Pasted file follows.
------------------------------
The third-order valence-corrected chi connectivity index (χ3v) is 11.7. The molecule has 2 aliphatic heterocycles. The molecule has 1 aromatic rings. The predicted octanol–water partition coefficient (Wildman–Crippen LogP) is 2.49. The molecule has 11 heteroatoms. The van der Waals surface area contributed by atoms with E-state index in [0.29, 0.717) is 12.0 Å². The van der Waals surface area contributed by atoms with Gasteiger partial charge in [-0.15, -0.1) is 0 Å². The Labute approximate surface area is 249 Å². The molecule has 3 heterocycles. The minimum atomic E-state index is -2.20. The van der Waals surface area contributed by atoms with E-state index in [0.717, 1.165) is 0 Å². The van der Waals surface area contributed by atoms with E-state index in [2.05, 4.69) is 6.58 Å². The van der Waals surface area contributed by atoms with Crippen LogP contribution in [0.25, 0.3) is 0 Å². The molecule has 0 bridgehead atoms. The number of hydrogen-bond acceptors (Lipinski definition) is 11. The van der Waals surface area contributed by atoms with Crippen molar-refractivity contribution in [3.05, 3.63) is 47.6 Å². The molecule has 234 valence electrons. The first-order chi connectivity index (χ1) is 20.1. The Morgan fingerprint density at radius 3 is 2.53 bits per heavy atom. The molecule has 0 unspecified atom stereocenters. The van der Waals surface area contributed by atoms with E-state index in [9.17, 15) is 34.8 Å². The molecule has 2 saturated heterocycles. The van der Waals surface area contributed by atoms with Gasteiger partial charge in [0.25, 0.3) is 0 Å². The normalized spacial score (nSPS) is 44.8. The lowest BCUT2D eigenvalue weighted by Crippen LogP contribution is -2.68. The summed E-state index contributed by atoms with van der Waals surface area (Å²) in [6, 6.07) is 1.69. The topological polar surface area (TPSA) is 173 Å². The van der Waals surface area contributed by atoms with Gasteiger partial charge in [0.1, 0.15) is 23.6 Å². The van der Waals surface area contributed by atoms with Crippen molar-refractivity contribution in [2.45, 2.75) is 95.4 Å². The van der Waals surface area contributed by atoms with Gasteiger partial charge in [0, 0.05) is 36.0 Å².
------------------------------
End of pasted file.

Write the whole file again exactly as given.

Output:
The third-order valence-corrected chi connectivity index (χ3v) is 11.7. The molecule has 2 aliphatic heterocycles. The molecule has 1 aromatic rings. The predicted octanol–water partition coefficient (Wildman–Crippen LogP) is 2.49. The molecule has 11 heteroatoms. The van der Waals surface area contributed by atoms with E-state index in [0.29, 0.717) is 12.0 Å². The van der Waals surface area contributed by atoms with Gasteiger partial charge in [-0.15, -0.1) is 0 Å². The Labute approximate surface area is 249 Å². The molecule has 3 heterocycles. The minimum atomic E-state index is -2.20. The van der Waals surface area contributed by atoms with E-state index in [0.717, 1.165) is 0 Å². The van der Waals surface area contributed by atoms with E-state index in [2.05, 4.69) is 6.58 Å². The van der Waals surface area contributed by atoms with Crippen LogP contribution in [0.25, 0.3) is 0 Å². The molecule has 0 bridgehead atoms. The number of hydrogen-bond acceptors (Lipinski definition) is 11. The van der Waals surface area contributed by atoms with Crippen molar-refractivity contribution in [3.05, 3.63) is 47.6 Å². The molecule has 234 valence electrons. The first-order chi connectivity index (χ1) is 20.1. The Morgan fingerprint density at radius 3 is 2.53 bits per heavy atom. The molecule has 0 unspecified atom stereocenters. The van der Waals surface area contributed by atoms with E-state index in [9.17, 15) is 34.8 Å². The molecule has 2 saturated heterocycles. The van der Waals surface area contributed by atoms with Gasteiger partial charge in [0.25, 0.3) is 0 Å². The normalized spacial score (nSPS) is 44.8. The lowest BCUT2D eigenvalue weighted by Crippen LogP contribution is -2.68. The summed E-state index contributed by atoms with van der Waals surface area (Å²) in [6, 6.07) is 1.69. The topological polar surface area (TPSA) is 173 Å². The van der Waals surface area contributed by atoms with Gasteiger partial charge in [0.1, 0.15) is 23.6 Å². The van der Waals surface area contributed by atoms with Crippen molar-refractivity contribution in [2.45, 2.75) is 95.4 Å². The van der Waals surface area contributed by atoms with Gasteiger partial charge in [0, 0.05) is 36.0 Å².